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Sunday, January 31, 2016

Assessing Life



“How old are you?” Women are often reputed for fudging the answer to that question. Jacob not only answers Pharaoh’s question, but he also offers commentary, “The years of my pilgrimage are a hundred and thirty. My years have been few and difficult” (Genesis 47:9). 
Truly, Jacob’s life has been one of difficulty:
  • Jacob lived his boyhood in the shadow of his father’s preference of his elder twin. He never measured up to being a “manly man.”
  • Jacob and Rebekah’s deception of Isaac cost Jacob dearly. He had to flee the security of home.
  • Jacob’s years with Laban and his family were challenging, to say the least. He was deceived by Laban, married to two women who fought constantly, despised by most of his sons, treated irrationally by his employer, robbed of his favored son, and bombarded with deep grief.     
Such is a life of one who seeks to live independently of God. No God, no peace. Know God, know peace. Even in the midst of adversity. 
Jacob’s story teaches a number of truths about God and life:
  • God takes a man as he is. He uses life’s hardships and consequences to corral a man, break him of an independent spirit, enlarge him (“Hear me when I call, O God of my righteousness. Thou hast enlarged me when I was in distress” - Psalm 4:1, KJV), and reveal Himself to him. 
  • Continual friction and hardship are inadequate gauges to use in assessing life. A person may live a life of ease and not know God. Does a man come to know God in the process? That’s all that matters!
Rather live a long life of difficulty and get to know God than to live a long life full of fun and not know God at all!

Older Post 
"Joseph went and told Pharaoh, "My father and brothers, with the flocks and herds and everything they own, have come from the land of Canaan and are now in Goshen. Pharaoh said to Joseph, "Your father and your brothers have come to you, and the land of Egypt is before you; settle your father and your brothers in the best part of the land. Let them live in Goshen."

Psalm 105:17-19 describes Joseph's preparatory time in Egypt, "He sent a man before them--Joseph-- who was sold as a slave. They hurt his feet with fetters, he was laid in irons until the time that his word came to pass. The word of the Lord tested him." (Psalm 105:17-19)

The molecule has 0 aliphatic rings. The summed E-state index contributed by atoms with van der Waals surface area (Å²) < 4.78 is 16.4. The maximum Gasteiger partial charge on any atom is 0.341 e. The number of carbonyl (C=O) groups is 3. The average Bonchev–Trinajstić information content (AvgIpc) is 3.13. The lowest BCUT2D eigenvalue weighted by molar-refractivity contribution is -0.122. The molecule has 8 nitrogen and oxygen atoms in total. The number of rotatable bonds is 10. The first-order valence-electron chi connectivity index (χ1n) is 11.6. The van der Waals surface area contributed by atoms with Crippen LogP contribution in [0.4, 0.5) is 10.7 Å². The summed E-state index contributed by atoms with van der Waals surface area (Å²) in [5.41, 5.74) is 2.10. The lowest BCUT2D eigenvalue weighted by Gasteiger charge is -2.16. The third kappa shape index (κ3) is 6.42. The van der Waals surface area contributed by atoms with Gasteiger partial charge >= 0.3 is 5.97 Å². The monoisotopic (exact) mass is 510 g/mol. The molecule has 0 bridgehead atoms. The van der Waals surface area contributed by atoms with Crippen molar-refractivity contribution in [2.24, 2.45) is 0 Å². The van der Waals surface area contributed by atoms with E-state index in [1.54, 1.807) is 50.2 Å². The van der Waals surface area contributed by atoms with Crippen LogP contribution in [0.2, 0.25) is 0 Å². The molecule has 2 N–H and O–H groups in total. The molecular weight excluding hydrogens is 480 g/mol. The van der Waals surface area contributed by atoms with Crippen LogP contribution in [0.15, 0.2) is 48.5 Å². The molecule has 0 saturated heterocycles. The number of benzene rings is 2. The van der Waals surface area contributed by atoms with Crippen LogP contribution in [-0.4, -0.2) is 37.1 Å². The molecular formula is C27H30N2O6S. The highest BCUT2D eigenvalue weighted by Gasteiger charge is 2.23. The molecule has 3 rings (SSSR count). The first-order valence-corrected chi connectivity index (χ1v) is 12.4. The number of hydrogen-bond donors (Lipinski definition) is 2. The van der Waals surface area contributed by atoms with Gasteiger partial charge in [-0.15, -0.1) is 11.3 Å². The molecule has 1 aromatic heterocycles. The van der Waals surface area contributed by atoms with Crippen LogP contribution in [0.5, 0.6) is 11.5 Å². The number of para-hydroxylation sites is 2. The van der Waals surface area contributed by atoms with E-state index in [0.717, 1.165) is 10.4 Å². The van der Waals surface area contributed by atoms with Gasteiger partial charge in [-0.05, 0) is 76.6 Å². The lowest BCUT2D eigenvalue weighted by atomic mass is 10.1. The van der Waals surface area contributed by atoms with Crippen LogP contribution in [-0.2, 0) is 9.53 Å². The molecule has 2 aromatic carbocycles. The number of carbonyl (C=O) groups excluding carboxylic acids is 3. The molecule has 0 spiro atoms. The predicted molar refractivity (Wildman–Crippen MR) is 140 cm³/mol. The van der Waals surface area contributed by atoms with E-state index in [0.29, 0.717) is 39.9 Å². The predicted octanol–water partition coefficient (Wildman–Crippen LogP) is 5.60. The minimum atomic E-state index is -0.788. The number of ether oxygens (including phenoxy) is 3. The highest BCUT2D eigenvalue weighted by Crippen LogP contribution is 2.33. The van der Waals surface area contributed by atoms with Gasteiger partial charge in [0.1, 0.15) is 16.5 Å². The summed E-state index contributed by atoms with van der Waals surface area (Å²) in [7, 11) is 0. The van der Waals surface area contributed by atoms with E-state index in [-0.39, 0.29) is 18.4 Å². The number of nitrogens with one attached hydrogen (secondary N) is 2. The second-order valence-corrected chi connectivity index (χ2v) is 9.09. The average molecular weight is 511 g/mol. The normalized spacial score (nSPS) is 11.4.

Joseph attended God's School of Leadership Training from age seventeen until age thirty. God's educational program lasted thirteen years and consisted of three courses resulting in three separate grades. He couldn't precede to the next course until he passed the previous course. How'd he do?

The first course: The Passage of Time
God spoke to him in a dream when he was just seventeen years old and then confirmed it in a second dream. Thirteen years pass as he waits. And he waits some more. He trusts in the Lord the entire time. Everyone around him recognizes the peace of God upon his life. This first course was to teach this future leader how to wait upon God. With seven years of devastating worldwide drought ahead of him he would need this life skill. Waiting teaches future leaders that faith and scheming don't mix (See Isaiah 64:4). Grade: A+

The second course: The Problem of Suffering
Joseph was betrayed by his brothers and sold, first to a band of traders, and then again, to a wealthy Egyptian. Tough stuff for a favored child! If that's not enough he is falsely accused of sexual harassment by the boss' wife and wronging thrown into prison. While there he is forgotten by a fellow prisoner who forgets the prophetic word Joseph gives him about his restored position in Pharaoh's house. Joseph remains in prison for two more years. Time flies when you are having fun but drags on and on during suffering; although Joseph wasn't having fun he remains faithful. Suffering teaches future leaders perseverance and godly character (Romans 5:3-4). Joseph would need plenty of both for the years ahead of him. Grade: A+

Third course: The Place of Forgiveness
Think of the people that Joseph had to forgive: his brothers, his boss, his boss' wife, and Pharaoh's cupbearer. Betrayal teaches future leaders to see the redemptive hand of God even in the pain caused by others. Joseph would need to demonstrate tenderness toward others as the second in command of a suffering nation. Grade: A+

The Word of God tests you too. Are you waiting on the Lord or fretting and scheming? Are you rejoicing in your suffering or complaining bitterly? Are you holding a grudge against someone or forgiving them graciously and freely? Your becoming a leader depends on how you answer these questions. How are you doing? Joseph reveals a heart of complete forgiveness when he asks Pharaoh for the best part of the land for his father and brothers. Those who forgive and see God in the midst of their circumstances offer the best to those who've hurt them.

Questions for today's Chronological Bible reading:
1 Chronicles 1:1-23; 7:1-5, 30-40; Genesis 46:19-25-47:12
  • Describe Joseph and his father's reunion.
  • Why does Pharaoh show such generosity to Jacob and his sons?
  • How does Jacob describe his life to Pharaoh?
  • What does Joseph, his brothers, and their father learn about God over the past twenty-plus years? 
Turning truth into prayer
Unforgiveness robs people of leadership potential. Ask the Lord to pinpoint people in your life for whom you wish less than the best because of residual bitterness or unforgiveness.